Jump to ContentJump to Main Navigation
MoneyWhence It Came, Where It Went$
Users without a subscription are not able to see the full content.

John Kenneth Galbraith

Print publication date: 2017

Print ISBN-13: 9780691171661

Published to Princeton Scholarship Online: May 2018

DOI: 10.23943/princeton/9780691171661.001.0001

Show Summary Details
Page of

PRINTED FROM PRINCETON SCHOLARSHIP ONLINE (www.princeton.universitypressscholarship.com). (c) Copyright Princeton University Press, 2021. All Rights Reserved. An individual user may print out a PDF of a single chapter of a monograph in PRSO for personal use.date: 20 September 2021

The Fall

The Fall

(p.156) Chapter 11 The Fall

John Kenneth Galbraith

James K. Galbraith

Princeton University Press

This chapter examines the end of the international gold standard during World War I. The creation of the Federal Reserve System—with its idea of centralized banking carried out by twelve central banks—ended the United States's long struggle to perfect a sensible, conservative monetary system. Everywhere in the industrial countries money of whatever kind was now exchangeable, without pretense or delay, into gold. The chapter considers how the major industrial participants—Germany, France, Britain, Austria—suspended specie payments and went off the gold standard when World War I broke out; the dumping of securities on the New York market in the first nervous days of the war; the shutdown of the New York Stock Exchange; and how the United States eventually abandoned the gold standard. The increase in whole prices in the United States during all the war years is also discussed.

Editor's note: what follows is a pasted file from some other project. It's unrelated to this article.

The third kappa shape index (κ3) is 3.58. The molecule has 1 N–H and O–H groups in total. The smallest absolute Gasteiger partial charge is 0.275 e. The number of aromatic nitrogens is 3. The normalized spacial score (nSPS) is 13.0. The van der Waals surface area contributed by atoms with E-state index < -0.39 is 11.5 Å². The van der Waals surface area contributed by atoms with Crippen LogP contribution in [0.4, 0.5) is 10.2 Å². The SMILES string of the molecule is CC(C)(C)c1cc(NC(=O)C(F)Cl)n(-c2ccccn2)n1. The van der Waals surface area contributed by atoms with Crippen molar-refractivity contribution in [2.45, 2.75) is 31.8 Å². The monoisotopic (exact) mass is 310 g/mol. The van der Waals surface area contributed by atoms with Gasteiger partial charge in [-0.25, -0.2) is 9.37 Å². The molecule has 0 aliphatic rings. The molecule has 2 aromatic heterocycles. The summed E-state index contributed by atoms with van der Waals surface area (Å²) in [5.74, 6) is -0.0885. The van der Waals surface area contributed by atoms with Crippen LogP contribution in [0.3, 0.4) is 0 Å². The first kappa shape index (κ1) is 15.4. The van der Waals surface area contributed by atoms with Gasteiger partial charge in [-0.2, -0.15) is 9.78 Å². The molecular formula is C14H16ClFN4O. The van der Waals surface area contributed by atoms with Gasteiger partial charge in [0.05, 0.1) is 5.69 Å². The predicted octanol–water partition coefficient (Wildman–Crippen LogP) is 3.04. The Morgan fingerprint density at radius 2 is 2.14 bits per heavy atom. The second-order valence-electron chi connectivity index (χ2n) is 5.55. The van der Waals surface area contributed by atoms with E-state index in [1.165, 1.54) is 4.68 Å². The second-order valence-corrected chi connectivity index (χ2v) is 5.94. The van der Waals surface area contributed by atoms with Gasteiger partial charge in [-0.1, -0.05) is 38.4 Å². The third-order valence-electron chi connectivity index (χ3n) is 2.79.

Keywords:   gold standard, World War I, Federal Reserve System, United States, monetary system, money, banks, securities, New York Stock Exchange, whole prices

Princeton Scholarship Online requires a subscription or purchase to access the full text of books within the service. Public users can however freely search the site and view the abstracts and keywords for each book and chapter.

Please, subscribe or login to access full text content.

If you think you should have access to this title, please contact your librarian.

To troubleshoot, please check our FAQs , and if you can't find the answer there, please contact us.